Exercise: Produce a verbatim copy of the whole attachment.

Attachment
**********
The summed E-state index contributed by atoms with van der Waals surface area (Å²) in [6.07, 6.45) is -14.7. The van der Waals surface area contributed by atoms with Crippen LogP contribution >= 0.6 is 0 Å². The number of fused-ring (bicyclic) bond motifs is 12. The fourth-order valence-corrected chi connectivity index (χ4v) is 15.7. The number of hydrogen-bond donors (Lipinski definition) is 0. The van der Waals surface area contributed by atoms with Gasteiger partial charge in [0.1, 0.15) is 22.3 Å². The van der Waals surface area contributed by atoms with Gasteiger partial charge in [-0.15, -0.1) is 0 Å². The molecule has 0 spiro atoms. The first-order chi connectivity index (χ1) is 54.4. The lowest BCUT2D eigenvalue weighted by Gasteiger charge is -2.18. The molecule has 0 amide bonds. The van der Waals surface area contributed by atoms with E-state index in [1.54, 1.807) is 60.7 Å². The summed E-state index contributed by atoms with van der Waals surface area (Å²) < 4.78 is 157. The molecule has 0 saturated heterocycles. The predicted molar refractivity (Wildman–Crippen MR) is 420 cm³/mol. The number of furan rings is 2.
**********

The summed E-state index contributed by atoms with van der Waals surface area (Å²) in [6.07, 6.45) is -14.7. The van der Waals surface area contributed by atoms with Crippen LogP contribution >= 0.6 is 0 Å². The number of fused-ring (bicyclic) bond motifs is 12. The fourth-order valence-corrected chi connectivity index (χ4v) is 15.7. The number of hydrogen-bond donors (Lipinski definition) is 0. The van der Waals surface area contributed by atoms with Gasteiger partial charge in [0.1, 0.15) is 22.3 Å². The van der Waals surface area contributed by atoms with Gasteiger partial charge in [-0.15, -0.1) is 0 Å². The molecule has 0 spiro atoms. The first-order chi connectivity index (χ1) is 54.4. The lowest BCUT2D eigenvalue weighted by Gasteiger charge is -2.18. The molecule has 0 amide bonds. The van der Waals surface area contributed by atoms with E-state index in [1.54, 1.807) is 60.7 Å². The summed E-state index contributed by atoms with van der Waals surface area (Å²) < 4.78 is 157. The molecule has 0 saturated heterocycles. The predicted molar refractivity (Wildman–Crippen MR) is 420 cm³/mol. The number of furan rings is 2.